In his poem “The Prelude,” Wordsworth emphasizes his belief that imagination, not didacticism, strengthens one’s moral sentiments. Bruce Graver believes that Wordsworth, like Virgil in his Georgics, possesses the “urge to write philosophical verse…. But, like Virgil, he shrinks back from such a task” (Graver 349). Instead, Wordsworth focuses on “fields and rural walks,” and as Graver maintains, “The poetry of rural life thus stands as a substitute for ‘philosophic Song’” (349). Poetic descriptions of rural life, which force the reader to exercise his or her imagination in order to picture the poems’ idyllic scenes, are used, as Graver states, in lieu of moral poetry. By reading rich, descriptive verse, one receives moral instruction equal or at least similar to that of ancient maxims. Nature, fresh from the Creator’s hand, is good; and the intimations of an awakened heart, unclouded by the dreary artifice of city living, are also good.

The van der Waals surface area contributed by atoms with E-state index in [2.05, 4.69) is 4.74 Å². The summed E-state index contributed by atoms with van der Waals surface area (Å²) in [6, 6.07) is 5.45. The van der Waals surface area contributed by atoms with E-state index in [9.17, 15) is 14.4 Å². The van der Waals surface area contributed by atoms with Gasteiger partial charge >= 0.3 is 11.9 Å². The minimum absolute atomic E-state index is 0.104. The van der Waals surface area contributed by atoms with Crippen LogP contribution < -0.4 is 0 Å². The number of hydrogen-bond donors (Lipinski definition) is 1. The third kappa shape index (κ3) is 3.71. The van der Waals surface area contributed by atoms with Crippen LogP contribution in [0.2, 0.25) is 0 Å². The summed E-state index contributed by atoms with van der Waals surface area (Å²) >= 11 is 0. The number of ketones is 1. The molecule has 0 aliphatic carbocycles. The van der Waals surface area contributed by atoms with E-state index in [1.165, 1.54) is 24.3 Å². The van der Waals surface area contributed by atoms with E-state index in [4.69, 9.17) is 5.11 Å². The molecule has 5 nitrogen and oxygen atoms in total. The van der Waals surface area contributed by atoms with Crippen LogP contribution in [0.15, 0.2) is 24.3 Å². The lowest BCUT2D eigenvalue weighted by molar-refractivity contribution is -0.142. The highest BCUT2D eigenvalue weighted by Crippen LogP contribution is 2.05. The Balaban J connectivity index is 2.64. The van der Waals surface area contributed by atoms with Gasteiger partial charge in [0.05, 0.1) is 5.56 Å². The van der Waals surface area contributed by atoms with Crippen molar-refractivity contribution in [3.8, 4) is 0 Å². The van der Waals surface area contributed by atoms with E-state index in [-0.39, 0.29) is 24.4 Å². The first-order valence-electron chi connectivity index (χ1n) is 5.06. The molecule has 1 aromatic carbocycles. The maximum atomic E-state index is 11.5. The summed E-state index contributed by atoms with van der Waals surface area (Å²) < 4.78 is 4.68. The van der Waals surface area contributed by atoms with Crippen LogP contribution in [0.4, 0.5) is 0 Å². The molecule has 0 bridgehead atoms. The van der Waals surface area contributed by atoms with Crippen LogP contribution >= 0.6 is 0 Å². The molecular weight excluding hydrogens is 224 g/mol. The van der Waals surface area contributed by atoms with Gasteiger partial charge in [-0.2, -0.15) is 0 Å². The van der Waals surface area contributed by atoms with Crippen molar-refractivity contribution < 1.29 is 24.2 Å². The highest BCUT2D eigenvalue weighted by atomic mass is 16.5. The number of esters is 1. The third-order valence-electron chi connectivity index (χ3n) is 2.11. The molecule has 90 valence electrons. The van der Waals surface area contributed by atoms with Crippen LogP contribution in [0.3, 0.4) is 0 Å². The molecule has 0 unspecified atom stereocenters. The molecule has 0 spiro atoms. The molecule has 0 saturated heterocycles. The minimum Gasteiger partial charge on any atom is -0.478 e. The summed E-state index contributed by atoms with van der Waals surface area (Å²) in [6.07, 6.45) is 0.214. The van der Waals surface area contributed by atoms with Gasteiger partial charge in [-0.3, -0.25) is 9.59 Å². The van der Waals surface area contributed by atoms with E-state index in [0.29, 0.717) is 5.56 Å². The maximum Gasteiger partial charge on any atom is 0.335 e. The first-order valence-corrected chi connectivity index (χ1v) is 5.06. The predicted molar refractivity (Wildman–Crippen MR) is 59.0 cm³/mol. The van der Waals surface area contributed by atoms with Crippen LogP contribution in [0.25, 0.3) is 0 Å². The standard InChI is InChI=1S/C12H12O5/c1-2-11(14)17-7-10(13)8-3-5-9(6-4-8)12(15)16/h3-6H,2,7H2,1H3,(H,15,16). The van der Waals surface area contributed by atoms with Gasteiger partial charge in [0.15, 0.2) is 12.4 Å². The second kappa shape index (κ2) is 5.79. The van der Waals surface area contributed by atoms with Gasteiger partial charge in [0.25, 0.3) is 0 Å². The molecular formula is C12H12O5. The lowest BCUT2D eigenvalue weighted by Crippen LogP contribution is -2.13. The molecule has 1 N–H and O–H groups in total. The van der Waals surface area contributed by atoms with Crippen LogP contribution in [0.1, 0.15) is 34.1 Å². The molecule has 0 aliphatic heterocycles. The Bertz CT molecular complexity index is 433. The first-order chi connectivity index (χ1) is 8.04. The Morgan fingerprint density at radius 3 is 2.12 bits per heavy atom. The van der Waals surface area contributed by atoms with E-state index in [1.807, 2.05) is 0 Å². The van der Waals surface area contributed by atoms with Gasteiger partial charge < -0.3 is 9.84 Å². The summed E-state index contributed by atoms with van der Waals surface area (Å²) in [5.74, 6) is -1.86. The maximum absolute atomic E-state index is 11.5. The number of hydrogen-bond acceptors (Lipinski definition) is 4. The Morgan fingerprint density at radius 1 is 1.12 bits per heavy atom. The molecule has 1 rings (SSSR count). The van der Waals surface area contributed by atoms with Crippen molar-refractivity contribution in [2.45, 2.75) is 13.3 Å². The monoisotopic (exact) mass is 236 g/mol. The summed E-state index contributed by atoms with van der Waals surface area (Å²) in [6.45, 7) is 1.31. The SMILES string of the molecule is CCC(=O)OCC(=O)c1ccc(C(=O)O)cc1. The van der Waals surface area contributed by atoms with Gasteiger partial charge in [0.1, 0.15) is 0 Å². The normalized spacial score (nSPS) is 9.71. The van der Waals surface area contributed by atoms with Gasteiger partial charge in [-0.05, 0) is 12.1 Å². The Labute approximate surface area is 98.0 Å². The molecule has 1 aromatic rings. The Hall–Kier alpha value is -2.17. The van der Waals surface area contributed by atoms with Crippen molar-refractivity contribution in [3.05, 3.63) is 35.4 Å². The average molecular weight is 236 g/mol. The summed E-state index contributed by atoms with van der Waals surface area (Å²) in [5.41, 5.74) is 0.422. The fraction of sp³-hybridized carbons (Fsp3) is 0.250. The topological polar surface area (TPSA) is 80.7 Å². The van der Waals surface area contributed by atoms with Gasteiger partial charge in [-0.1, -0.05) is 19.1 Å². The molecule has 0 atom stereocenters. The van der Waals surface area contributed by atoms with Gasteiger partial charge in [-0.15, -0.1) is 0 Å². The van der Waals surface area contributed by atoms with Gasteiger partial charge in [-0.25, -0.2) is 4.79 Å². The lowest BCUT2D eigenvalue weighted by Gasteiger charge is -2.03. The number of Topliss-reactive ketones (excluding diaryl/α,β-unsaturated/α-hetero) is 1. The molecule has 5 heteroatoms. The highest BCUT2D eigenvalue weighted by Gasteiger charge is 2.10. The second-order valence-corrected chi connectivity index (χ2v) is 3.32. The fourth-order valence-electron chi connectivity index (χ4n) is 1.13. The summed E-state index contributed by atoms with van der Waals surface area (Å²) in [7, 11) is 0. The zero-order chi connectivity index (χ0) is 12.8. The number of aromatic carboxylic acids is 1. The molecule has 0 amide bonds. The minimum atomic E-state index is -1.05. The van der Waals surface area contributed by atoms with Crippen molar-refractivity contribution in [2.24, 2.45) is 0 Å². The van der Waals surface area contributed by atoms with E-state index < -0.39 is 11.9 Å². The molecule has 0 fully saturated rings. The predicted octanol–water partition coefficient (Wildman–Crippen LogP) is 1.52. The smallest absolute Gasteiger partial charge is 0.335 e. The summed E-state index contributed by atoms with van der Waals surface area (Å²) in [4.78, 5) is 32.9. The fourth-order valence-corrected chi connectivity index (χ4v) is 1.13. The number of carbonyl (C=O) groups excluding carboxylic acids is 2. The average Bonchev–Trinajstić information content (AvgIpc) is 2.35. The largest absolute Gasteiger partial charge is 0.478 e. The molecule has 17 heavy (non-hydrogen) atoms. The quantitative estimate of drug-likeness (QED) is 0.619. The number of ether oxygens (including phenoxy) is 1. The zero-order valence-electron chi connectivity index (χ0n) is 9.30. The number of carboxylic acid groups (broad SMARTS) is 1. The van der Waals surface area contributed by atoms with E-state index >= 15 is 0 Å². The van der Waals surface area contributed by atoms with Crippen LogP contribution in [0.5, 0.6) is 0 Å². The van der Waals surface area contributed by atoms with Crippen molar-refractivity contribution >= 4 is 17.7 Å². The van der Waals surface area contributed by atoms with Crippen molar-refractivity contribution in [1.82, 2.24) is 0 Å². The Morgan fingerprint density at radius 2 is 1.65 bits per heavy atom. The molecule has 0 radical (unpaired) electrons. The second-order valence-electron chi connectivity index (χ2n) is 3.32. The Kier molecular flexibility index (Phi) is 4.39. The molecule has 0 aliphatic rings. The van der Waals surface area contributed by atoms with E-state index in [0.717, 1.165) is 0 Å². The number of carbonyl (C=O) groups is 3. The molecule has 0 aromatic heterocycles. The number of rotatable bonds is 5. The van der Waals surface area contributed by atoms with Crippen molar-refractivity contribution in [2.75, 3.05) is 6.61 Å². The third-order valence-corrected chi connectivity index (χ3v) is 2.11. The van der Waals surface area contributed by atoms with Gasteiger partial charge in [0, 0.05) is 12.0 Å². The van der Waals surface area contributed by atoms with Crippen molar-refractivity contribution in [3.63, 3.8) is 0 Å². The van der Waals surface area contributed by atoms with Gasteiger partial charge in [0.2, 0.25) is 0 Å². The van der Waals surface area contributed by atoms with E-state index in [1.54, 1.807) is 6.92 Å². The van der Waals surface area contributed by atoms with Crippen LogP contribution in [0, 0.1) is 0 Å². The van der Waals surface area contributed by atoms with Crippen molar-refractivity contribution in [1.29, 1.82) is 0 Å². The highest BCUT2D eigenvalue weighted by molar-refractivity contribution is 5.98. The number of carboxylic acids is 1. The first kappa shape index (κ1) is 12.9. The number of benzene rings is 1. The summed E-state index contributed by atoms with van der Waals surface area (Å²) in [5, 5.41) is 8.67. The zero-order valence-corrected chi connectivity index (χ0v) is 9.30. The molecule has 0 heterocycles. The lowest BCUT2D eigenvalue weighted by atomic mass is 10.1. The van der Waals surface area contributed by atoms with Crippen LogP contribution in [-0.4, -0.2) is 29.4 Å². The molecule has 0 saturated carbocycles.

Ethical instruction and the exercise of the imagination, then, are inextricably connected. If one wishes to adhere to honorable principles, then he or she must read poetry in order to be able to appreciate the aesthetic beauty of creation, the related harmony and directness of conscience, and the value of hard work. Moreover, the poetic experience of nature often partakes of the sublime. Graver maintains that a “gentle breeze,” which is “identified as Wordsworth’s muse (imagination),” becomes a creative storm that brings “hope / Of active days, of dignity and thought… / ’Tis a power / That does not come unrecogniz’d, a storm, / Which, breaking up a long continued frost / Brings with it vernal promises, the hope / Of active days, of dignity and thought, / Of prowess in an honorable field” (351). Wordsworth, by describing his personal moments of inspiration, implicitly states that exercising one’s imagination culminates in developing magnanimous sentiments. Such feelings, as indeterminable in their origin and immeasurable in their reach as a great cloudbank, were known to the Romantics by the word “sublime” and constituted the human being’s strongest claim to being greater than a lump of flesh.